The Netflix-produced film, called simply "The White Helmets," was directed by Orlando von Einsiedel, and bested another short about the Syrian conflict, "Watani: My Homeland."
But members of the group including the cinematographer who shot much of the footage, Khaled Khatib, were not allowed to enter the United States for the Oscars.
Group members said on Twitter that they had waited for three days at the airport but were not permitted to board a flight.
The US Customs and Border Protection service said only that they did not have valid documents.
The ordeal comes as US President Donald Trump sharply curtails visas for Syrians as well as citizens of a number of other Muslim-majority countries.
Raed Saleh, leader of the rescue group, also was not able to attend but said in a statement that the White Helmets had saved the lives of more than 82,000 civilians.
"I invite anyone here who hears me to work on the side of life, to stop the bloodshed in Syria and around the world," he said in a statement read by the director.
"It's very easy for these guys to feel forgotten. This war has been going on for six years. If everyone could just stand up and remind them that we all care, (then) this war ends as quickly as possible."
Khatib tweeted: "While we follow the Oscars, the Syrian regime has launched chlorine gas attacks in Harasta, injuring civilians."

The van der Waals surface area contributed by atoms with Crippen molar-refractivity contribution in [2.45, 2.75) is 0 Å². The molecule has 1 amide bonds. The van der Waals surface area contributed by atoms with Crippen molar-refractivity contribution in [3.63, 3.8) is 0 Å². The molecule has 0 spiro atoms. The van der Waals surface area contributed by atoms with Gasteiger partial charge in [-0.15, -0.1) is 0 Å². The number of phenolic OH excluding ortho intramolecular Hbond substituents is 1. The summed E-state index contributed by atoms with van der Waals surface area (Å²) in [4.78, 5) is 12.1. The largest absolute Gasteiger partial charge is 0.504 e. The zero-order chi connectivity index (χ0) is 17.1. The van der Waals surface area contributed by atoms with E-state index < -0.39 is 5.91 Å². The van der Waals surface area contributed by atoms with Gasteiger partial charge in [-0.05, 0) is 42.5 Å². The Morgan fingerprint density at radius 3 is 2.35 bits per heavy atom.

The White Helmets emerged in 2013, working to rescue civilians in rebel-held areas during the nearly six-year war.
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Before fighting broke out, the volunteers had everyday jobs -- bakers, painters and even students. Since 2013, the group says it has attracted more than 3,000 volunteers.
It is named for the distinctive white hard hats worn by its volunteers and has gained international renown for its daring rescues, often filmed and circulated on social media.
The group's motto, "To save one life is to save all of humanity," is drawn from a verse of the Koran, although the rescuers insist they treat all victims, regardless of religion.
The White Helmets were nominated for the 2016 Nobel Peace Prize and garnered international support for their candidacy, though they ultimately lost out.
Their detractors, mostly supporters of President Bashar al-Assad's government, accuse them of being tools of their international donors.
But others have hailed the group's volunteers as "real life heroes."
Syria's conflict started in 2011 with the brutal repression of anti-government protests and has since spiralled into a complex war, killing more than 310,000 people and displacing over half the country's population.
The group is funded by several countries including the United States, Britain, Germany, Japan and The Netherlands. It also receives individual donations used to buy equipment, like their white hard hats, which cost about $145 each.
"The documentary took a lot of effort to make and we've been working on it for a long time," Saleh told AFP ahead of the Oscars.
"People who are featured in the film have since died. There's equipment that you see that has been destroyed."